IT projects to resume in Brazil in 2017

Despite current uncertainty, tech spending will increase and the local IT market is set to grow by 5.7 percent, says IDC
Written by Angelica Mari, Contributing Writer

Brazilian organizations will resume IT projects in areas such as digital transformations and security after a period of recession-driven stagnation, according to the yearly predictions for the country by analyst IDC.

The analyst's overall prediction is that the IT sector in Brazil will grow by about 5.7 percent in 2017 compared to last year's figures. Despite the overall climate of uncertainty that the country is still experiencing, CIOs are more confident as there is more predictability both from the economic and political standpoints.

"There is no more space to postpone transformation and innovation projects," says Denis Arcieri, director-general at IDC Brazil.

Digital transformation is an unavoidable route for companies seeking efficiency and competitiveness, the analyst says, adding that in Brazil about 10 percent of companies invest about 5 percent of their turnover in innovative technologies but this should become much more of a priority in 2017.

According to IDC, "going digital" has become obviously important to Brazilian organizations because it creates new business models, promotes the integration of physical and digital products and services, as well as an improved customer experience and greater operational and organizational efficiency.

Security investments are also predicted to see an increase from the first half of 2017 and spending in this area exceed $360 million by the end of the year, the main areas of interest for local organizations being Identity Access Management (IAM), cited as an intended spending area by 58 percent of the CIOs polled by IDC, followed by Security Information and Event Management (SIEM), cited by with 57 percent of decision makers.

However, one area of concern within security is related to Internet of Things (IoT), as 79 percent of Brazilian executives surveyed don't consider security practices for connected devices are well-defined in the local marketplace.

Still on the topic of IoT, the definition of public policies and incentives by the Brazilian government should boost initiatives in the field, according to Pietro Delai, manager at the consulting and research division of infrastructure and telecom at IDC Brazil.

"The IoT ecosystem in Brazil is expected to double in size by the end of the decade, surpassing $13 billion," says Delai, adding that the advance of IoT in Brazil will be tied to the increased use of data analytics and cloud computing.

The data analytics market in Brazil will grow 4.8 percent in 2017, generating $848 million in revenue in Brazil in 2017, according to IDC. In addition, cloud computing will finally hit the mainstream this year, with the public cloud market expected to grow 20 percent this year, generating $890 million in revenue.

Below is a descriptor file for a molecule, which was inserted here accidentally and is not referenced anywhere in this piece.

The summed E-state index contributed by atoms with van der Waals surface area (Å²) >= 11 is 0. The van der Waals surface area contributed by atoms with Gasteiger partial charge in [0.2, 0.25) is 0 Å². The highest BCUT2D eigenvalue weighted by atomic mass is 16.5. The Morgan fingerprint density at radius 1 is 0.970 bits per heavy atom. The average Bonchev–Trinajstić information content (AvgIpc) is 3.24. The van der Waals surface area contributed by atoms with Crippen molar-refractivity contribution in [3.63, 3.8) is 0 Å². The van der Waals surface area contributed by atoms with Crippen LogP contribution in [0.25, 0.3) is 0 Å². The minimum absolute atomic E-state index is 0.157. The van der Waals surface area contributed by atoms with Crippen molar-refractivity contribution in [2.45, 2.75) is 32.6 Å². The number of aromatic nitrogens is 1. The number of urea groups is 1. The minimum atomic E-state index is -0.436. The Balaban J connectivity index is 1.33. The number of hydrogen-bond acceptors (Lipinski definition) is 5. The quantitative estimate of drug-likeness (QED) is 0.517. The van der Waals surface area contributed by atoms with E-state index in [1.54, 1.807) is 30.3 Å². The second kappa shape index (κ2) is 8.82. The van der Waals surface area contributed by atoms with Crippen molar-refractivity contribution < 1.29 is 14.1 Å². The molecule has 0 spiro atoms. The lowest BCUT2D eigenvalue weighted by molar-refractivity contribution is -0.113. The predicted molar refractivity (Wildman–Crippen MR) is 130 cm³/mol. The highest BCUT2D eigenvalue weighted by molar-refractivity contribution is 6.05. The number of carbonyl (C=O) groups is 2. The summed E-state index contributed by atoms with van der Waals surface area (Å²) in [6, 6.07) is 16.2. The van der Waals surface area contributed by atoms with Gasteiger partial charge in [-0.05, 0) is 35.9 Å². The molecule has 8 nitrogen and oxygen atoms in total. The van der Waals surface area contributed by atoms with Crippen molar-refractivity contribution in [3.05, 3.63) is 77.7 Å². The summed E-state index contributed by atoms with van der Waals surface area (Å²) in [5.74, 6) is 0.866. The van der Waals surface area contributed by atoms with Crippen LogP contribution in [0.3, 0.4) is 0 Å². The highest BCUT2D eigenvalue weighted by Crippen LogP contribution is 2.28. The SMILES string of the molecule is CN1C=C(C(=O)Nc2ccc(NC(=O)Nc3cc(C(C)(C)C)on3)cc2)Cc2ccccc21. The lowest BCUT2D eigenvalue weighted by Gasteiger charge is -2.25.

"There are a lot of [cloud] success stories, companies are already aware of the benefits of the cloud and are overcoming their fears when they realize that providers are increasing security," Delai points out.

Other emerging technologies such as blockchain will start to become an important element of digital transformation at Brazilian organizations, but things will progress slowly.

"Some projects were developed in 2016 and others will come in 2017. It's a disruptive technology, but its adoption is gradual as regulatory and compliance challenges are immense in Brazil," Delai explains.

Cognitive technology has started to grab the attention of Brazilian IT buyers as a tool to support customer relationship and improve decision-making processes. IDC expects that within the next three years Brazil will see a five-fold increase in technology investments in this segment, to enhance customer service via resources such as automated responses and chatbots.

Adoption of Augmented Reality (AR) and Virtual Reality (VR) technology is also predicted to see an increase in Brazil in 2017 and that at least 100,000 products featuring the technology should be sold locally this year.

According to Reinaldo Sakis, Research and Consulting Manager for Consumer Devices at IDC Brazil, it is estimated that one in 10 of the largest consumer-focused companies in Brazil will use AR/VR as part of their marketing efforts this year, in applications ranging from construction of VR models in architecture to automotive maintenance with AR and virtual retail stores with AR and VR.

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